Design for a WWI memorial

One entry among a score with classical or traditional monumental sympathies. (worldwar1centennial.org)

One entry among a score with classical or traditional monumental sympathies. (worldwar1centennial.org)

Not long ago I wrote of an open competition for a national monument for World War I to be built at Pershing Square. The square has honored Gen. John “Black Jack” Perhsing, commander of U.S. forces in Europe, for decades. Near the Mall and the White House, it will soon commemorate the broader war with the addition of a suitable (one hopes) monument. The contrast between this design competition and the competition of 2011 “won” by Frank Gehry for a memorial to Dwight Eisenhower is eye-popping. Now the WWI entries, apparently running into the hundreds, have been made public.

The design above, one of a score or so of entries fashioned as traditional monuments, will strike many as unusual. It features four twin sets of columns rising from a ziggurat sitting atop a tall quadrangular base. Each set of two columns supports an ornate classical cross-beam, or entablature, forming two squares that, laid atop each other, form an eight-pointed star. Here is how its designer puts it:

An empty sarcophagus commemorating all who served and died is lifted high, ringed with columns: a tholos, the ancient shrine of heroes. The columns raise a crown of honor over the sarcophagus. The cenotaph yokes together both halves of a divided tower, which turns to face the rising sun on Armistice Day.

A year or so ago, New Urbanist Andres Duany offered an unusual design alternative to Gehry’s Ike memorial. To me it seemed too like a fortress, and arrayed its classical elements with too much heaviness for my taste. The WWI memorial pictured above is equally unusual but seems more uplifting than downcast. It has, in its verticality, a more traditional air to its novelty.

There can be little doubt that this competition features more than its share of novelty, especially from modernists. The competition is open, and the entries are from all corners of the architectural spectrum. For modernists, novelty has long been the lodestar over beauty, and even over meaning. It’s usually hard to tell what a modernist monument means because modernism has yet to develop a legible architectural language.

Let’s hope the judges this time display a prejudice in favor of beauty and understanding. If they do, one of the classical entries could stand a very good chance of winning.

Readers should comment on the entries through the competition’s website. I will post a list of links to the best traditional entries immediately. The jury meets over the next few days and will have access to public comments.

About David Brussat

For a living, I edit the writing of some of the nation's leading architects, urbanists and design theorists. This blog was begun in 2009 as a feature of the Providence Journal, where I was on the editorial board and wrote a weekly column of architecture criticism for three decades. Architecture Here and There fights the style wars for classical architecture and against modern architecture, no holds barred. My freelance writing and editing on that topic and others addresses issues of design and culture locally and globally. I am a fellow of the Royal Society of the Arts, and a member of the board of the New England chapter of the Institute of Classical Architecture & Art, which bestowed an Arthur Ross Award on me in 2002. I work from Providence, R.I., where I live with my wife Victoria, my son Billy and our cat Gato. If you would like to invest your prose with even more style and clarity, please email me at my consultancy, dbrussat@gmail.com, or call 401.351.0457. Testimonial: "Your work is so wonderful - you now enter my mind and write what I would have written." - Nikos Salingaros, mathematician at the University of Texas, architectural theorist and author of many books.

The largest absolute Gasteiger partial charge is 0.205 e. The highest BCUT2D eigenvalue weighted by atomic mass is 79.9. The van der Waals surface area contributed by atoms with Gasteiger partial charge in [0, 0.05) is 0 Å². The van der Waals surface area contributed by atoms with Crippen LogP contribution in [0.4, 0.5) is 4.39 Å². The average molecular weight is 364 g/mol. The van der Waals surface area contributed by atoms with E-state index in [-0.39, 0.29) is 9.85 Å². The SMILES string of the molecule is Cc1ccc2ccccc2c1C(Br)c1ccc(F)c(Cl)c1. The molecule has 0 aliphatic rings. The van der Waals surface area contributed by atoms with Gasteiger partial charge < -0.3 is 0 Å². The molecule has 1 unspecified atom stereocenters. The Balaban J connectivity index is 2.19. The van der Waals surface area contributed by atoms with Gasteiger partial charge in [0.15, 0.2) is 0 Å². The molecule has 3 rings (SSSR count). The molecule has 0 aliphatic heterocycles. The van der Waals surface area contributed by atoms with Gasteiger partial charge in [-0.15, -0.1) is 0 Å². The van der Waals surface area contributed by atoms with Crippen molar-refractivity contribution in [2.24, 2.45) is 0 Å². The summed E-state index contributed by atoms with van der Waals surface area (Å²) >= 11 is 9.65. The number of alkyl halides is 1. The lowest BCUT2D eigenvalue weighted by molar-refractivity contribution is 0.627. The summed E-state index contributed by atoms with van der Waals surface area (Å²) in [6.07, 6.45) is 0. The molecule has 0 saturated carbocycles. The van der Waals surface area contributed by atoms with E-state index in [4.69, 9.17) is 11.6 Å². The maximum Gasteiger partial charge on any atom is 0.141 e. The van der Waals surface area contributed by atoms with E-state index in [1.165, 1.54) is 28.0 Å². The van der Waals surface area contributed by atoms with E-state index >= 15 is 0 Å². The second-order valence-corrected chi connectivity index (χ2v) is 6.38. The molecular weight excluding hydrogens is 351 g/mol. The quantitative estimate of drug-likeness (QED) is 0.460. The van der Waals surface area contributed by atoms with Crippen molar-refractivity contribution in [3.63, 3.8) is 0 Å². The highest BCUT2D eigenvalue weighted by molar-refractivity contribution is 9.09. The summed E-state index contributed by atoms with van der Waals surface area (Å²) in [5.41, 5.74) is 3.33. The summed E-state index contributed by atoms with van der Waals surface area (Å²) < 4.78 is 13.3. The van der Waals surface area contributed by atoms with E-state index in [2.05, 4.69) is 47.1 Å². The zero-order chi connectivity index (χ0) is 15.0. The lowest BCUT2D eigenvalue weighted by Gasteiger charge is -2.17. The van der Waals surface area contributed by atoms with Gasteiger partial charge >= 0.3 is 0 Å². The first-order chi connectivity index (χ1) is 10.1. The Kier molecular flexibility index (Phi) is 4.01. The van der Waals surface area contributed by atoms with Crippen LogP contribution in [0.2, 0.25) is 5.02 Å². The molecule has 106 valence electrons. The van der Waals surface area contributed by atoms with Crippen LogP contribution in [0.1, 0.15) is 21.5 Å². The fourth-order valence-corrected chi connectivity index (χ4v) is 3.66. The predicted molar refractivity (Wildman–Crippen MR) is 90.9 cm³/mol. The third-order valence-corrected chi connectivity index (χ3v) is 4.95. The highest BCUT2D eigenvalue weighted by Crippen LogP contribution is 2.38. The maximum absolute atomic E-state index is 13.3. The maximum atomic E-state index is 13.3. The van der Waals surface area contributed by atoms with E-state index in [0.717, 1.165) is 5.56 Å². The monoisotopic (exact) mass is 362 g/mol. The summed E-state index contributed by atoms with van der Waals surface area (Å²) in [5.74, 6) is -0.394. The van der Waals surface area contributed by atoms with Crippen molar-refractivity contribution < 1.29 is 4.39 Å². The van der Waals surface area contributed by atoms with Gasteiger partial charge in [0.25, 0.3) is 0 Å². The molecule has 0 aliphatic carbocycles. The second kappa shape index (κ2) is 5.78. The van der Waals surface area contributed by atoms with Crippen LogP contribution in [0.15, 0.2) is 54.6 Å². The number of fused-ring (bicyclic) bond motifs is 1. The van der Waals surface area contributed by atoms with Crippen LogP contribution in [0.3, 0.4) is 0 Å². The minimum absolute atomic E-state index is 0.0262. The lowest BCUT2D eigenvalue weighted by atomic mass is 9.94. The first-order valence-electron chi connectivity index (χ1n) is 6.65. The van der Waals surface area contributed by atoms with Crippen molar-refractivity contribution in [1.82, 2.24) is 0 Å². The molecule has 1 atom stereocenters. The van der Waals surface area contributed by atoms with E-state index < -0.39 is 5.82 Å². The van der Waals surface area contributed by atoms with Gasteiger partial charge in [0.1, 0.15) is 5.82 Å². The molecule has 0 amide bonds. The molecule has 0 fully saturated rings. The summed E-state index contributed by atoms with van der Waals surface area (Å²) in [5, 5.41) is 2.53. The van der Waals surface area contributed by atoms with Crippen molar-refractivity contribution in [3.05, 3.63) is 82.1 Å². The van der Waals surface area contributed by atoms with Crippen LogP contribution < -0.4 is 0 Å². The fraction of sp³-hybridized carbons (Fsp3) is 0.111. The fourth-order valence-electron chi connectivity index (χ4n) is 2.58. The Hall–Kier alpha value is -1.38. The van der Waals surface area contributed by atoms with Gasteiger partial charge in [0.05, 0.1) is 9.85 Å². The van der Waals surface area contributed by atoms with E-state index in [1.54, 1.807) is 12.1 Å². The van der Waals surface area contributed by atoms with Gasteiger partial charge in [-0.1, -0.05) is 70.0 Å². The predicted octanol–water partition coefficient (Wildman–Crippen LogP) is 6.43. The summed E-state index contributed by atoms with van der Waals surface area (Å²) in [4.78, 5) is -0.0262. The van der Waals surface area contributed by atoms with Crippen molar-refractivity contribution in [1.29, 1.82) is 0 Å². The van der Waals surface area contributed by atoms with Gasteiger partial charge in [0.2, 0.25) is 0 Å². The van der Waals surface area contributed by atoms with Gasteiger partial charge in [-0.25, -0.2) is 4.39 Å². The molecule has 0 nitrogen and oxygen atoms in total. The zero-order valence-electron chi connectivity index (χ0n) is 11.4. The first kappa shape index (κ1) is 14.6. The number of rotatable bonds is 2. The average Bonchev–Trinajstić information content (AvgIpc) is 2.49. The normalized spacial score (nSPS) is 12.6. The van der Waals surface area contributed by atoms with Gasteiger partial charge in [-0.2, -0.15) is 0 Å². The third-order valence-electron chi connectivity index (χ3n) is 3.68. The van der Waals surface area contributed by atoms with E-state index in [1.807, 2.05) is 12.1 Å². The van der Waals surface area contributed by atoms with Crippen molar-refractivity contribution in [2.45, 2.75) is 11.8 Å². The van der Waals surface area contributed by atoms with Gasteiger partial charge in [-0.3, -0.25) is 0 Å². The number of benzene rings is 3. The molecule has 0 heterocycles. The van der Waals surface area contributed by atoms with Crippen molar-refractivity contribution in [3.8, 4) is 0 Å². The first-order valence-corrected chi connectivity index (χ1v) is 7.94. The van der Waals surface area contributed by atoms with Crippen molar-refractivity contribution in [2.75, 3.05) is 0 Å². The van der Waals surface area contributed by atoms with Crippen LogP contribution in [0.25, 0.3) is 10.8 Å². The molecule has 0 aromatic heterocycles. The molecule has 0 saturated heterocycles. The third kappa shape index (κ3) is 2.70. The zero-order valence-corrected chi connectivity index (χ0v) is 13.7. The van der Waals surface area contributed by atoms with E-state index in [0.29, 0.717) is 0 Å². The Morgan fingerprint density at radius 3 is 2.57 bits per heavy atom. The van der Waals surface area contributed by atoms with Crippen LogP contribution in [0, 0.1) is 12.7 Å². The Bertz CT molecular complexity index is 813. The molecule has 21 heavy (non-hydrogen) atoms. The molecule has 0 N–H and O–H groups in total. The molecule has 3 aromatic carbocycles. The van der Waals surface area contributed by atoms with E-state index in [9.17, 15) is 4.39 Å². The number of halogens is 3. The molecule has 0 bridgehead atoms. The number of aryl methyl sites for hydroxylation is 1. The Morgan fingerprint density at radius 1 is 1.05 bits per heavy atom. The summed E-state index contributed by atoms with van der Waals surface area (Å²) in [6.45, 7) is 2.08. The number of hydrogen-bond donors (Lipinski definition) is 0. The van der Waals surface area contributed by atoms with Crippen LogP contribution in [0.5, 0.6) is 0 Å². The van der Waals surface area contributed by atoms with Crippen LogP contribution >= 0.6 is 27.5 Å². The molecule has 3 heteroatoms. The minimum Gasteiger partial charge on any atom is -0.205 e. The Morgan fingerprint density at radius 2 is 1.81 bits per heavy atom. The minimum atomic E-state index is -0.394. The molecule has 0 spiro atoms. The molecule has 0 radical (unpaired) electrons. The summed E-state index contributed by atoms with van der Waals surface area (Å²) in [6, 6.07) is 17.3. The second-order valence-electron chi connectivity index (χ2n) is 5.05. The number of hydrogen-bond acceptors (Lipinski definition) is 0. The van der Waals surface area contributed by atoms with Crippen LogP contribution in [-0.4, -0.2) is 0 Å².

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6 Responses to Design for a WWI memorial

  1. lux says:

    An argument for “form follows function”

    I was recently censured for offering my opinion in your recent World War I memorial blog. While I have never backed away from a good debate I chose not to respond to my critic who went so far as to put words in my mouth never uttered.

    A central thesis in my opinion was that “Architectural style should serve the reason, not be the reason, for the memorial.” I would now, respectfully, like to amplify on this point by providing an object lesson from which the WWI memorial might benefit.

    You are, I’m sure aware of the Bomber Command Memorial dedicated in 2012 by Queen Elizabeth and Prince Charles. It is a magnificent piece of architecture honoring the more then 55,000 airmen (compared to our own 8th AF’s heavy losses of 26,000), who sacrificed their lives flying missions over Germany during World War II. Equally magnificent is the heroic statuary contained therein depicting 7 pilots and their aircrew gazing skyward in perpetuity.

    There is, in my opinion, something discordant about the memorial, despite the magnificence of the statuary and its perpetual situs, a classical Greco/Roman Temple. There is no rational nexus between the aircrew statuary and the temple which will forever be their home. One can imagine that the aircrew are enshrined in a skyward gaze searching for their comrades in arms, 55,000 of whom will never return. That they will perpetually search the vaulted ceiling of a Greek Temple seems to miss the raison d’etre of the Memorial. The last home these aircrews lived and died in were their beloved (we aviators love our planes, just look at the nose art) Lancaster and Wimpy heavy bombers which were blown out of the sky and strewn over the German countryside. Surely it is not asking too much to place these lost souls in a venue they, and future generations, would recognize and connect with their heroism.